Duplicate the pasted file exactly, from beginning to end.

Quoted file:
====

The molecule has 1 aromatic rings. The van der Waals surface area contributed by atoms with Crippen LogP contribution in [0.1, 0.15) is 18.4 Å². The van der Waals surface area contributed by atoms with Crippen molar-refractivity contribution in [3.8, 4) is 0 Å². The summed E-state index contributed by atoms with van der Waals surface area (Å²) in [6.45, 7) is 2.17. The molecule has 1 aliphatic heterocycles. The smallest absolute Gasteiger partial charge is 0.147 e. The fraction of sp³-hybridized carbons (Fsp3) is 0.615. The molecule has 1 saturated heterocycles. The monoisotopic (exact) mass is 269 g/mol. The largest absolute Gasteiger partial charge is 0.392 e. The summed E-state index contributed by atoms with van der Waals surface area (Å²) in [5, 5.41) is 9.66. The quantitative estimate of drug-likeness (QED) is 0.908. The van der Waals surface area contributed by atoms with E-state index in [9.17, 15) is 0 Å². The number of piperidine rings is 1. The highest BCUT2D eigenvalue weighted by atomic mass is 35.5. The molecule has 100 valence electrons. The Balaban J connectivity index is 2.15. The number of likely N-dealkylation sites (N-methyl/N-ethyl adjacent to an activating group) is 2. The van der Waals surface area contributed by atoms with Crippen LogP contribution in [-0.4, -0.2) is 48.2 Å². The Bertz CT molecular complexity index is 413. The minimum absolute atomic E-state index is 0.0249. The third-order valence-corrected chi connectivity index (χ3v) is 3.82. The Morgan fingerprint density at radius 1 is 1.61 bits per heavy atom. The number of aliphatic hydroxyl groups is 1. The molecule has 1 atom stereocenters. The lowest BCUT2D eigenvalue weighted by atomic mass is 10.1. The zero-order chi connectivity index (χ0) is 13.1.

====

The molecule has 1 aromatic rings. The van der Waals surface area contributed by atoms with Crippen LogP contribution in [0.1, 0.15) is 18.4 Å². The van der Waals surface area contributed by atoms with Crippen molar-refractivity contribution in [3.8, 4) is 0 Å². The summed E-state index contributed by atoms with van der Waals surface area (Å²) in [6.45, 7) is 2.17. The molecule has 1 aliphatic heterocycles. The smallest absolute Gasteiger partial charge is 0.147 e. The fraction of sp³-hybridized carbons (Fsp3) is 0.615. The molecule has 1 saturated heterocycles. The monoisotopic (exact) mass is 269 g/mol. The largest absolute Gasteiger partial charge is 0.392 e. The summed E-state index contributed by atoms with van der Waals surface area (Å²) in [5, 5.41) is 9.66. The quantitative estimate of drug-likeness (QED) is 0.908. The van der Waals surface area contributed by atoms with E-state index in [9.17, 15) is 0 Å². The number of piperidine rings is 1. The highest BCUT2D eigenvalue weighted by atomic mass is 35.5. The molecule has 100 valence electrons. The Balaban J connectivity index is 2.15. The number of likely N-dealkylation sites (N-methyl/N-ethyl adjacent to an activating group) is 2. The van der Waals surface area contributed by atoms with Crippen LogP contribution in [-0.4, -0.2) is 48.2 Å². The Bertz CT molecular complexity index is 413. The minimum absolute atomic E-state index is 0.0249. The third-order valence-corrected chi connectivity index (χ3v) is 3.82. The Morgan fingerprint density at radius 1 is 1.61 bits per heavy atom. The number of aliphatic hydroxyl groups is 1. The molecule has 1 atom stereocenters. The lowest BCUT2D eigenvalue weighted by atomic mass is 10.1. The zero-order chi connectivity index (χ0) is 13.1.